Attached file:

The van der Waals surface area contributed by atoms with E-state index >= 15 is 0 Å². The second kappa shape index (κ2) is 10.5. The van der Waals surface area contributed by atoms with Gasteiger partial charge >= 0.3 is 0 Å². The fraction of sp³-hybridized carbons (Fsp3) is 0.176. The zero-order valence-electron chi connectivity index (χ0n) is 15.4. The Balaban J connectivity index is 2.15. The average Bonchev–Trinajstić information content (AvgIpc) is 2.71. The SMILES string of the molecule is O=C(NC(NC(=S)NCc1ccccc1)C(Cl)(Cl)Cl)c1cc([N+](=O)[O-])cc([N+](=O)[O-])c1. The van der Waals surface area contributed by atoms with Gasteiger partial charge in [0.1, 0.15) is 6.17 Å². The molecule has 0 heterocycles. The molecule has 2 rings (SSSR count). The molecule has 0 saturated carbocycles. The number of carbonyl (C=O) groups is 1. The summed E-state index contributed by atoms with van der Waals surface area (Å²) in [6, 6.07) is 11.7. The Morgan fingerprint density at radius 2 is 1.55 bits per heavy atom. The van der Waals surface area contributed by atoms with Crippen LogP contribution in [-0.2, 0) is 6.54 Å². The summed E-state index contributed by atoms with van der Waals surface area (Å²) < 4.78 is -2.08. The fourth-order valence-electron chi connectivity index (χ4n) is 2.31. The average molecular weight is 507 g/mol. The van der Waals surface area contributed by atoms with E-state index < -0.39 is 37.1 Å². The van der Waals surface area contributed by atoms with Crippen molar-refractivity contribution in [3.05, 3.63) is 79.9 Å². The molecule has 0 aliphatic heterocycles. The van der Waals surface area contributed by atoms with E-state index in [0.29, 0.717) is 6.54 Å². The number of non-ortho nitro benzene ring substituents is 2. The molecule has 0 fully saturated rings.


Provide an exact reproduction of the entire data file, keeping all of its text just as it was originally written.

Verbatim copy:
The van der Waals surface area contributed by atoms with E-state index >= 15 is 0 Å². The second kappa shape index (κ2) is 10.5. The van der Waals surface area contributed by atoms with Gasteiger partial charge >= 0.3 is 0 Å². The fraction of sp³-hybridized carbons (Fsp3) is 0.176. The zero-order valence-electron chi connectivity index (χ0n) is 15.4. The Balaban J connectivity index is 2.15. The average Bonchev–Trinajstić information content (AvgIpc) is 2.71. The SMILES string of the molecule is O=C(NC(NC(=S)NCc1ccccc1)C(Cl)(Cl)Cl)c1cc([N+](=O)[O-])cc([N+](=O)[O-])c1. The van der Waals surface area contributed by atoms with Gasteiger partial charge in [0.1, 0.15) is 6.17 Å². The molecule has 0 heterocycles. The molecule has 2 rings (SSSR count). The molecule has 0 saturated carbocycles. The number of carbonyl (C=O) groups is 1. The summed E-state index contributed by atoms with van der Waals surface area (Å²) in [6, 6.07) is 11.7. The Morgan fingerprint density at radius 2 is 1.55 bits per heavy atom. The van der Waals surface area contributed by atoms with Crippen LogP contribution in [-0.2, 0) is 6.54 Å². The summed E-state index contributed by atoms with van der Waals surface area (Å²) < 4.78 is -2.08. The fourth-order valence-electron chi connectivity index (χ4n) is 2.31. The average molecular weight is 507 g/mol. The van der Waals surface area contributed by atoms with E-state index < -0.39 is 37.1 Å². The van der Waals surface area contributed by atoms with Crippen molar-refractivity contribution in [3.05, 3.63) is 79.9 Å². The molecule has 0 aliphatic heterocycles. The van der Waals surface area contributed by atoms with E-state index in [0.29, 0.717) is 6.54 Å². The number of non-ortho nitro benzene ring substituents is 2. The molecule has 0 fully saturated rings.